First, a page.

Dimorphism: Males smaller than the females with broader antennae; forewings of males are more chestnut brown with a more detailed patterning while females are rather homogenous chocolate brown.
Health information: Larvae have urticating spines that may hurt and cause skin irritation.
Fun fact: 
Other media: Video available (click here)
Photography: All specimens photographed here were part of a captive breeding experiment in the Netherlands (Europe) and are live specimens. Although captive livestock does not look very different from wild animals, they are not wholly representative of wild animals since captive livestock is prone to exhibiting unnatural variations and sizes. I am a moth breeder from the Netherlands that has bred hundreds of species. This website only features the imagoes of Lepidoptera I photographed and not the early life stages.
Contribute: This database is supported by the public. There are several ways you can help; consider joining our crowdfunding platform, Patreon, and earn rewards in the process, donate, or submit information. Your contribution does not have to cost money however. I am also looking for information and people that can point out any mistakes or grammatical errors; my native language is not English. This helps improve the quality and readability. Please notify me if you find errors or incorrect information.

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Automeris niepelti male ex Ecuador; in captivity by Bart Coppens

Automeris niepelti male ex Ecuador; in captivity by Bart Coppens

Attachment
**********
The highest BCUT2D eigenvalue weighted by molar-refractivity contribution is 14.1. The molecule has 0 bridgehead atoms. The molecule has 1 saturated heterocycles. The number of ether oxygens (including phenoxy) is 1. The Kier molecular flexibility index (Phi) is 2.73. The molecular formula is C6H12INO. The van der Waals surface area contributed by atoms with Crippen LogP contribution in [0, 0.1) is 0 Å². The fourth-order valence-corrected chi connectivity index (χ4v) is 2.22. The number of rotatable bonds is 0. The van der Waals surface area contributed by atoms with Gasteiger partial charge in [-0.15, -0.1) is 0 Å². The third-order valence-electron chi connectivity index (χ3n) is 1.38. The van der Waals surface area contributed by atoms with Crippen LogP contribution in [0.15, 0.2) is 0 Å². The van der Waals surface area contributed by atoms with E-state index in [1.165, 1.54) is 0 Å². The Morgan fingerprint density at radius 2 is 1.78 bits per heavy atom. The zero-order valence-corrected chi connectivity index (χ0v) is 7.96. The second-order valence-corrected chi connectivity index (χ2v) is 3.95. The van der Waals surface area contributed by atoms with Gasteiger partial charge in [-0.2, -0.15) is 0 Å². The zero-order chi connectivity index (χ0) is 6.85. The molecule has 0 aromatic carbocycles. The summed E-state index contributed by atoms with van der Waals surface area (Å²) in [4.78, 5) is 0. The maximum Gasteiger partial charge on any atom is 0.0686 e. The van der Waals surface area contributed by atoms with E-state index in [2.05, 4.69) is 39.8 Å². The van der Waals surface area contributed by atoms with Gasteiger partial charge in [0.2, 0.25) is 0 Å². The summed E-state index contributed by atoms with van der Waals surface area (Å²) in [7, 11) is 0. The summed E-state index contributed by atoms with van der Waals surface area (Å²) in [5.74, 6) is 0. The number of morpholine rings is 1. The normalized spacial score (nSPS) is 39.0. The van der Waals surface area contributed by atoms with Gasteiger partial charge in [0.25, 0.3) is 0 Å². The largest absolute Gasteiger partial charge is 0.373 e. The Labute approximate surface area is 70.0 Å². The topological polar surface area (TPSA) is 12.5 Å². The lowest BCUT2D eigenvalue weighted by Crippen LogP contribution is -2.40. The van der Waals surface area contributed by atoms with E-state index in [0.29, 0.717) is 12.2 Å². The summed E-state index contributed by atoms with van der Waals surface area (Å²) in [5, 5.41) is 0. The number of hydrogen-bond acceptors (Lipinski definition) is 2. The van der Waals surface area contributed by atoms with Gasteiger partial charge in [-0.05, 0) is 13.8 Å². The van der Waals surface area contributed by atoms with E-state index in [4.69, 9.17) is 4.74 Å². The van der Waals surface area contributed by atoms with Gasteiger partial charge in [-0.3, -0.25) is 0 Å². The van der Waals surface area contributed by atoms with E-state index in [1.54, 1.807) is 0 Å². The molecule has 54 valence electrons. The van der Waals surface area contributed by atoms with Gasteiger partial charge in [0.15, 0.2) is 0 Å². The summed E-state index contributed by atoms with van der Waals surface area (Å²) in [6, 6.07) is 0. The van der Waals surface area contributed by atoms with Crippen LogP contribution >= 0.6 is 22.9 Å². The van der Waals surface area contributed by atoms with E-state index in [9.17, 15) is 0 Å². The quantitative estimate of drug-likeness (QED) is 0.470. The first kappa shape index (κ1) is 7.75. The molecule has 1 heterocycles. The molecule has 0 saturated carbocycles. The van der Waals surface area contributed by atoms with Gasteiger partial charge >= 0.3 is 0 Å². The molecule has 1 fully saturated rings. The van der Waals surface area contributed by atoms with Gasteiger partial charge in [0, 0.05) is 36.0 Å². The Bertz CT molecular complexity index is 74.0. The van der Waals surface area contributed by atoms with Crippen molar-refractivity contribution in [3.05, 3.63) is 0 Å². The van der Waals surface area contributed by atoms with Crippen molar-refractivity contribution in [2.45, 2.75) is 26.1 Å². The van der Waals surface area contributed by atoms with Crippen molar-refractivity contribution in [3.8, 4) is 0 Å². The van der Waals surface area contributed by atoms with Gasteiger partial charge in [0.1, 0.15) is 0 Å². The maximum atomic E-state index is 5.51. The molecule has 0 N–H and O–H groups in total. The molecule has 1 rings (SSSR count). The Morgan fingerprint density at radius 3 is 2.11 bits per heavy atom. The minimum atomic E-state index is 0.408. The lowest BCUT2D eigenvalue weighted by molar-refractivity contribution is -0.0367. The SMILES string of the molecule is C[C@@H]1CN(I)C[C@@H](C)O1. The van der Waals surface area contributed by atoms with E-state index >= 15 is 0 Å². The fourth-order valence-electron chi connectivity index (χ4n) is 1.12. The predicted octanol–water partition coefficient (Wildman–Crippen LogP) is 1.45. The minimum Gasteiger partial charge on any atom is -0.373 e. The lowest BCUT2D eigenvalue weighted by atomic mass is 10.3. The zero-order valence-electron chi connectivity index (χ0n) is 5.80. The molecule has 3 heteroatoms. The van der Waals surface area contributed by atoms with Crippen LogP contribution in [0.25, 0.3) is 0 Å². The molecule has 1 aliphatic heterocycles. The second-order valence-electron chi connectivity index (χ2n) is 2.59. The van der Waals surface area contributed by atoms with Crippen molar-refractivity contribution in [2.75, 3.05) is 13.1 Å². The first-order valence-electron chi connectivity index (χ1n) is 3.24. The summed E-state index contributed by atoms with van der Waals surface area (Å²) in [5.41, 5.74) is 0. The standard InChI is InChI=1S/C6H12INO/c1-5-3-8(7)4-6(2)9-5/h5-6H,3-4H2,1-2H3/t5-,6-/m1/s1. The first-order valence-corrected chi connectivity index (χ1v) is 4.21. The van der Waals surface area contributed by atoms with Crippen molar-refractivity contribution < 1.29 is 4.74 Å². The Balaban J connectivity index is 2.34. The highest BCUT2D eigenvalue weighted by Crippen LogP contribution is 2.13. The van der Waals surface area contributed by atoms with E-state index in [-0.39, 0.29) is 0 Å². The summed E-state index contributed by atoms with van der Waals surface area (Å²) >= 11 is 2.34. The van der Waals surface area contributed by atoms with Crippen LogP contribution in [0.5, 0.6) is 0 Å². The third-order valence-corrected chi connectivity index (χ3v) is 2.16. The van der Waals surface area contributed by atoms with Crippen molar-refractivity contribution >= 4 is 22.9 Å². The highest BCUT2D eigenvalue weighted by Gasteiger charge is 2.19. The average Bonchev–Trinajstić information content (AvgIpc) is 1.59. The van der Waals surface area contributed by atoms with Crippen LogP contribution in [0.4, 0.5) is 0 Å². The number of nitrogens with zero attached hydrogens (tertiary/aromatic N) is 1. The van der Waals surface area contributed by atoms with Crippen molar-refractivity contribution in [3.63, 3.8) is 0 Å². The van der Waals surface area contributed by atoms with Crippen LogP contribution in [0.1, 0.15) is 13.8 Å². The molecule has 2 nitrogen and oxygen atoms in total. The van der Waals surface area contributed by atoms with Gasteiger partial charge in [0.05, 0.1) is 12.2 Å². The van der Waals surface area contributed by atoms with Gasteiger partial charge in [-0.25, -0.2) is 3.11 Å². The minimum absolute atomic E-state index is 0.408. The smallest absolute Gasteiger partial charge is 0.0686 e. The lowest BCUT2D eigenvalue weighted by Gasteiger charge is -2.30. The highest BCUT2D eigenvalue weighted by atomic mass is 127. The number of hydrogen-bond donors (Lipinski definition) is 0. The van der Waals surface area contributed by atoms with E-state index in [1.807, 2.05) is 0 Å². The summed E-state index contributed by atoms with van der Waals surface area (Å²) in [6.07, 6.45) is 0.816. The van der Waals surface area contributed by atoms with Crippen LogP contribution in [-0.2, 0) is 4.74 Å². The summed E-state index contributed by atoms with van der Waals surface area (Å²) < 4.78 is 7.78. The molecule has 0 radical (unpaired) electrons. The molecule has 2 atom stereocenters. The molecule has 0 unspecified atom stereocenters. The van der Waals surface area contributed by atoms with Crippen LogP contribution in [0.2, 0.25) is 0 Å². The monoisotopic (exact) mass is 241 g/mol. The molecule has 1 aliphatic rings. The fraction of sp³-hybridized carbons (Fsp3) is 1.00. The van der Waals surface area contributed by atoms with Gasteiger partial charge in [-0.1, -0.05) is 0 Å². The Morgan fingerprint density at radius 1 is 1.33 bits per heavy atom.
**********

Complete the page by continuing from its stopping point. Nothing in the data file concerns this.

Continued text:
Automeris niepelti female ex Ecuador; in captivity by Bart Coppens

Automeris niepelti female ex Ecuador; in captivity by Bart Coppens

Automeris niepelti male and female in captivity (ex Ecuador) in the Netherlands by Bart Coppens. Copulation was easy at room temperature if provided accurate ventilation and humidity

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Legal information: All the pictures and information on this website are the property of Bart Coppens, the sole and only creator of this website, including all the text, pictures and videos.  I am a believer in free and accessible information for everyone; it is one of the main reasons I made this public website. Commercial usage and reposting them is however prohibited without my permission – this website contains some of my ‘life’s work’ and I would hate to see it reposted for the personal gain of third parties. For commercial licensing, please contact me personally. I do however support individual fair usage for the purpose of education, identification and other non commercial purposes. Please note that importing exotic, non-native Lepidoptera should be done in accordance with the law depending on where you live and is often completely outlawed (as in most countries). Especially in tropical climates, where the biodiversity is high and insects propagate quickly,  it should be discouraged completely. If you live in a place such as (examples) Brazil, India, the Phillipines or even Florida;  try breeding native species instead.  Foreign insects in these areas can quickly threaten biodiversity by outcompeting native species or may introducing non-native parasites or diseases or by enabling native predators and parasitoids by becoming an additional prey.